It’s common sense that walking up and down hills makes your body work more efficiently. It’s less well-known how good it can be for your mental state, says John McKinney, former Los Angeles Times hiking columnist, in this article at Miller-McCune.com.
A study commissioned by Mind, a leading British mental health charity, suggests hiking contributes to improved mental and emotional health. Focusing on people affected by depression, researchers from the University of Essex compared the benefits of hiking a trail through the woods and around a lake in a nature park to walking in an indoor shopping center. The researchers found that the hikers realized far greater benefits than the mall walkers.
In fact, they found that taking a hike in the countryside reduces depression, whereas walking in a shopping center increases depression. Results from the 2007 study showed that 71 percent reported decreased levels of depression after hiking, while 22 percent of the participants felt their depression increased after walking through an indoor shopping center. Ninety percent reported their self-esteem increased after the nature hike, while 44 percent reported decreased self-esteem after walking around the shopping center. Eighty-eight percent of people reported improved mood after hiking, while 44.5 percent reported feeling in a worse mood after the shopping-center walk.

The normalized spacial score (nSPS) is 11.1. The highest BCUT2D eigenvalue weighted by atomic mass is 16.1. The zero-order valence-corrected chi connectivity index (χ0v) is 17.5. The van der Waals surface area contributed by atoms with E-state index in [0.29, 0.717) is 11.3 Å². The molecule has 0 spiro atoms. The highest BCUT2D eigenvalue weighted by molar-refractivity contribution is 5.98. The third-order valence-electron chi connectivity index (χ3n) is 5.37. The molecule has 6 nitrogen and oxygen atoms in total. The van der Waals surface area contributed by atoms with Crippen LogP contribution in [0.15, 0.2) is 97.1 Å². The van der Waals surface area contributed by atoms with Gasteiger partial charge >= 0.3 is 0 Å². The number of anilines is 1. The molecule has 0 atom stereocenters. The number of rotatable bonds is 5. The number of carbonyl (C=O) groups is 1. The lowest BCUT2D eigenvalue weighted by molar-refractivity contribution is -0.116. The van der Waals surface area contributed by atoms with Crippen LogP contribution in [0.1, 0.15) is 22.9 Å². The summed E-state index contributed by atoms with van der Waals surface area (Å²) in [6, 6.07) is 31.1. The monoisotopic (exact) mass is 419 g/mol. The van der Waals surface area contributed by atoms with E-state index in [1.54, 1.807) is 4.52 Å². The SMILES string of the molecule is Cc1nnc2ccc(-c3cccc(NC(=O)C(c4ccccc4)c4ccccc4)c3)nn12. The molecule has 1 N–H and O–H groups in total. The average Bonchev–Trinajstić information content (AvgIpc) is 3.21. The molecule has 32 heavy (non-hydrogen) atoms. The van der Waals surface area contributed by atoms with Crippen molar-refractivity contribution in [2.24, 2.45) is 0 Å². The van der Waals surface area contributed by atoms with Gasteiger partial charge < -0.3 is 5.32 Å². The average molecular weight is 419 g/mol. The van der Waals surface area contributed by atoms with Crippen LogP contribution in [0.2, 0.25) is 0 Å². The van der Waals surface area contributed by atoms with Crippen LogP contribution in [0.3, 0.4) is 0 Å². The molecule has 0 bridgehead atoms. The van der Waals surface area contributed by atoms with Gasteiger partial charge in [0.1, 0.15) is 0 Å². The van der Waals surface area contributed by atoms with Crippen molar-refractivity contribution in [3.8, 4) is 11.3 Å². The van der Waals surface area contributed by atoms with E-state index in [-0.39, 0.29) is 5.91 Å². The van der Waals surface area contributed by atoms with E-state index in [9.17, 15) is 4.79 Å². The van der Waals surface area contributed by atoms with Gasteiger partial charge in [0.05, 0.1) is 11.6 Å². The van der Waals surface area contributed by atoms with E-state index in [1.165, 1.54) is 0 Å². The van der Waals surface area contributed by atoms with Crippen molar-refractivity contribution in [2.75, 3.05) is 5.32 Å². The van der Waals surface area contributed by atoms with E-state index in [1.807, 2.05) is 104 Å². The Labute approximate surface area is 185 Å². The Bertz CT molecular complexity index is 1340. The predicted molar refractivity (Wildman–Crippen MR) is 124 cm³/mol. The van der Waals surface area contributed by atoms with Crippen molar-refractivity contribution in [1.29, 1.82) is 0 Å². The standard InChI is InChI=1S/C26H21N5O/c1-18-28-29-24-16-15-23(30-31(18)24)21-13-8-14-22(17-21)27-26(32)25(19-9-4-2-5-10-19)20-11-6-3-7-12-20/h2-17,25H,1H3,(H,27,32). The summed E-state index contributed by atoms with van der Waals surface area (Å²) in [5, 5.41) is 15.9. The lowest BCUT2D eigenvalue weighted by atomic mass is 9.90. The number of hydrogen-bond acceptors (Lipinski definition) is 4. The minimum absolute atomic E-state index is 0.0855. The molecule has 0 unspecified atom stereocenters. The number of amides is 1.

The article also outlines the value of going downhill.
Unexpectedly, researchers from the Vorarlberg Institute for Vascular Investigation and Treatment discovered that hiking downhill also has unique benefits.
Both uphill and downhill hiking reduced LDL (“bad”) cholesterol. Only hiking uphill reduced triglyceride levels. The study’s surprise finding was that hiking downhill was nearly twice as effective as uphill hiking at removing blood sugars and improving glucose tolerance